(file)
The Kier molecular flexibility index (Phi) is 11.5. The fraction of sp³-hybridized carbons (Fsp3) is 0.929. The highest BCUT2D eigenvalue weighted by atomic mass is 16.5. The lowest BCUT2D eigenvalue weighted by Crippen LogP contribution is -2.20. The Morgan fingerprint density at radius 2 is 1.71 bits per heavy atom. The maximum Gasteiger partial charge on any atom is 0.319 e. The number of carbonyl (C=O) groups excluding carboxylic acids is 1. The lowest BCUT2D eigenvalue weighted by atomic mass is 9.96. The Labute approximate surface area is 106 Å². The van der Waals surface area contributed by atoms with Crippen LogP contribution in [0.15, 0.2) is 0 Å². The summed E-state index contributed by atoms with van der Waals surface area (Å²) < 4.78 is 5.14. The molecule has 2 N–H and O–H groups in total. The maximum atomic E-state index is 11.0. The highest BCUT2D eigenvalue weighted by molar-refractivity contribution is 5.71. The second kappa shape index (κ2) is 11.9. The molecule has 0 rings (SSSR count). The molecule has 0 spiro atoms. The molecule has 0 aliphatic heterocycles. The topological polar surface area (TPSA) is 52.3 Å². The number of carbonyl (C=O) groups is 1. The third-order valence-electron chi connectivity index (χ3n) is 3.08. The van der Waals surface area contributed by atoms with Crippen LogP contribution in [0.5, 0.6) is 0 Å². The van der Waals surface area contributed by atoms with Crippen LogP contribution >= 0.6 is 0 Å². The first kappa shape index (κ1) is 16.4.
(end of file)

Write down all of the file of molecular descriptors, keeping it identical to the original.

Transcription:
The Kier molecular flexibility index (Phi) is 11.5. The fraction of sp³-hybridized carbons (Fsp3) is 0.929. The highest BCUT2D eigenvalue weighted by atomic mass is 16.5. The lowest BCUT2D eigenvalue weighted by Crippen LogP contribution is -2.20. The Morgan fingerprint density at radius 2 is 1.71 bits per heavy atom. The maximum Gasteiger partial charge on any atom is 0.319 e. The number of carbonyl (C=O) groups excluding carboxylic acids is 1. The lowest BCUT2D eigenvalue weighted by atomic mass is 9.96. The Labute approximate surface area is 106 Å². The van der Waals surface area contributed by atoms with Crippen LogP contribution in [0.15, 0.2) is 0 Å². The summed E-state index contributed by atoms with van der Waals surface area (Å²) < 4.78 is 5.14. The molecule has 2 N–H and O–H groups in total. The maximum atomic E-state index is 11.0. The highest BCUT2D eigenvalue weighted by molar-refractivity contribution is 5.71. The second kappa shape index (κ2) is 11.9. The molecule has 0 rings (SSSR count). The molecule has 0 spiro atoms. The molecule has 0 aliphatic heterocycles. The topological polar surface area (TPSA) is 52.3 Å². The number of carbonyl (C=O) groups is 1. The third-order valence-electron chi connectivity index (χ3n) is 3.08. The van der Waals surface area contributed by atoms with Crippen LogP contribution in [0.5, 0.6) is 0 Å². The van der Waals surface area contributed by atoms with Crippen LogP contribution >= 0.6 is 0 Å². The first kappa shape index (κ1) is 16.4.